The KKK and like minded white supremacist groups are terrorist groups in the sense that they engage in acts of violence against innocent civilians with an aim of creating absolute terror and fear in non-whites all in their ultimate objective of creating a racially homogenous society. The KKK largely succeeded in this respect. The melodramatic way in which it carries out the activities is further proof of terrorist operations. Another form of domestic terrorism that has emerged in more recent times is eco-terrorism (Liddy, Barrett, and Selanikio 2007).
This is a situation where special interest groups such as the environmental movements or animal rights groups use violence or threats against innocent civilians in a bid to gain publicity for their cause or to change government policy. Between 2003 and 2008, the FBI estimates over 200 million dollars worth of property was damaged by eco-terrorists. The FBI in March 2002 classified the Earth Liberation movement (ELF) as a domestic terror organization. The activities of the ELF have been deemed as violence against property thus roping the group in as a terrorist group.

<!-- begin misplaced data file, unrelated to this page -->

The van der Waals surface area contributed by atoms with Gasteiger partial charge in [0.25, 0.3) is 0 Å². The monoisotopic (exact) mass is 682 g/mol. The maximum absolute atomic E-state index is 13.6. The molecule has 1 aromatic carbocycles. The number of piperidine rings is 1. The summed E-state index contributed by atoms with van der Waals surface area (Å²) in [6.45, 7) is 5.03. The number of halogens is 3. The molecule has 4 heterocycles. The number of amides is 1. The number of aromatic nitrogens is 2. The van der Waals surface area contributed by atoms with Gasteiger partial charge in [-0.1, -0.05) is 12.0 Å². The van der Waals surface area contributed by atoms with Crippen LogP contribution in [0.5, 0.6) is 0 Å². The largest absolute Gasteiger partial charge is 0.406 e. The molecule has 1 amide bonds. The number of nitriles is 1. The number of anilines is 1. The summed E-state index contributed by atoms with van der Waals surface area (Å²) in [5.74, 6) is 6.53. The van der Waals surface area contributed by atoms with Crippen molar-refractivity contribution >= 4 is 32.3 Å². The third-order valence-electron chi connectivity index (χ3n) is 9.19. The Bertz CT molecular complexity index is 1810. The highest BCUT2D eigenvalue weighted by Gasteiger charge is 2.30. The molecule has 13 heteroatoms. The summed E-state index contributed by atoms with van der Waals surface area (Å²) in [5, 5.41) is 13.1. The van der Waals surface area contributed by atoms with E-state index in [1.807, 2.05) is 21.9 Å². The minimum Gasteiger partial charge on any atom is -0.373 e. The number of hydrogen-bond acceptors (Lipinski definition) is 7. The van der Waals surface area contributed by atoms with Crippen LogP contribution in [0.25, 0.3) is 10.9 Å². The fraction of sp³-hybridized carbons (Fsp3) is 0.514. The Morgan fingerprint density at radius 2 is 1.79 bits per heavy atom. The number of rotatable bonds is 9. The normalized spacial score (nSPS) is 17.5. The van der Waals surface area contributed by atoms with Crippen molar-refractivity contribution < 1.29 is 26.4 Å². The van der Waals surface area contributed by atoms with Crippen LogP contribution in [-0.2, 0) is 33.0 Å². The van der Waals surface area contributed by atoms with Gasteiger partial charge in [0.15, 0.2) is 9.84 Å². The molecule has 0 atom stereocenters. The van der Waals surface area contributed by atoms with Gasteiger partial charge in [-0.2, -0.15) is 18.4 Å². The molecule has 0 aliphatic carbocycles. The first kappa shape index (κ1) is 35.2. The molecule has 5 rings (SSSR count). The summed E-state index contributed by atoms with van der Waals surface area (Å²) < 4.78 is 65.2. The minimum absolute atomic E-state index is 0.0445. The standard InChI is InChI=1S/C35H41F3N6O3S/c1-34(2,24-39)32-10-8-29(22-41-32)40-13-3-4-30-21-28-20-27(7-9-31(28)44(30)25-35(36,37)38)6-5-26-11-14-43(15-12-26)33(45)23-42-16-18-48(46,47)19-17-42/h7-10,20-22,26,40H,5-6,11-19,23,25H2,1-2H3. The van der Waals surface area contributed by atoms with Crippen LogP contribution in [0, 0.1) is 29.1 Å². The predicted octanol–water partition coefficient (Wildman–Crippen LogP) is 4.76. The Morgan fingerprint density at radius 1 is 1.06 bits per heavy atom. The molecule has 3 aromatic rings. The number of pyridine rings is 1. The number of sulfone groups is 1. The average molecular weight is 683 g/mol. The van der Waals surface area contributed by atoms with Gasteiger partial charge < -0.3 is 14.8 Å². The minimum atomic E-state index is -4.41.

The ELF was founded in 1992 in Brighton UK and has since spread around the world. The main aim of ELF is to cause maximum economic damage to individuals or corporations that cause environmental destruction in their pursuit of profits. Their activities also seek to create awareness to the public on the subject of environmental degradation. The group seeks also to avoid harming human or animal life in the process. The Earth Liberation Front does not have centralized leadership structure. The activities of the group are run entirely by interested individuals who operate in autonomous cells and choose their operations style.